Bald eagles in the farthest northern ranges begin moving to their wintering grounds in the fall. As lakes and streams freeze over, they must go south or head to the coast to find open fresh water.
Wintering grounds typically contain open water, ample food, limited human disturbance, and protective roosting sites.
Wintering eagles migrate alone but may gather by the hundreds at communal feeding and roosting sites. Preferred roosts are coniferous or deciduous super-canopy trees. The same roost trees are used for several years. The roost sites are usually in areas protected from the wind by vegetation or terrain. The use of these sheltering sites helps minimize the energy demands on the wintering birds.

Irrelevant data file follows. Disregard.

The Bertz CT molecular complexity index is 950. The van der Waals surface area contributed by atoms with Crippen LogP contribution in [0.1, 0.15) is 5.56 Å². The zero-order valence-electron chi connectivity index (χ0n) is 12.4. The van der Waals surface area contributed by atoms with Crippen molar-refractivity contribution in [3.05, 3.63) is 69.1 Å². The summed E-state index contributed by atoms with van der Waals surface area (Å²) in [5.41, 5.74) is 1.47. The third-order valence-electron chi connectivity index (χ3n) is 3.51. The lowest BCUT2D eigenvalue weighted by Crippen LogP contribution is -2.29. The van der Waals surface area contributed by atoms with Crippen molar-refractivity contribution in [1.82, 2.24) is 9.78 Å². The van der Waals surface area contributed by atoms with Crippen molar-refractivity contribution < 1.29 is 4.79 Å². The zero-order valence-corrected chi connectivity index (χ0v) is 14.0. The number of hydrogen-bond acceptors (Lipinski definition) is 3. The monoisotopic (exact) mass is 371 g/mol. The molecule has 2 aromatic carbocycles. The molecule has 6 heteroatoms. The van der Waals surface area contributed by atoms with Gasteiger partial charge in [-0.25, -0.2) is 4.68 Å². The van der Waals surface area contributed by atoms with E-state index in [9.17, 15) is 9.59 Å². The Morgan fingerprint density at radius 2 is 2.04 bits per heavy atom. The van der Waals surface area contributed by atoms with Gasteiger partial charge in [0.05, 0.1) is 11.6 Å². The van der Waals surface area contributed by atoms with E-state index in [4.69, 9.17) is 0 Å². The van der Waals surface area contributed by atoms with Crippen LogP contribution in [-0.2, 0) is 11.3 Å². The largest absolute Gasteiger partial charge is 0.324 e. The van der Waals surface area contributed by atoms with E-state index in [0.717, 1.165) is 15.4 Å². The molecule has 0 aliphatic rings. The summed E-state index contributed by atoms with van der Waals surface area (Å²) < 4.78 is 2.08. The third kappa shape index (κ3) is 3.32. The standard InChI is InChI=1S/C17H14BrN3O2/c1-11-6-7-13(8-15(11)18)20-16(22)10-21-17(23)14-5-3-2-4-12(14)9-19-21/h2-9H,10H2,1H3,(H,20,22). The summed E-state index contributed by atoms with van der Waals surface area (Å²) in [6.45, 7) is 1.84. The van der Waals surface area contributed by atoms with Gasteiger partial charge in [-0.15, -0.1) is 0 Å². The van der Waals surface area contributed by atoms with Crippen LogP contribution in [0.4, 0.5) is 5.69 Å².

Bald eagles leave their overwintering sites and return to their breeding territories in late winter, as soon as a food source is available.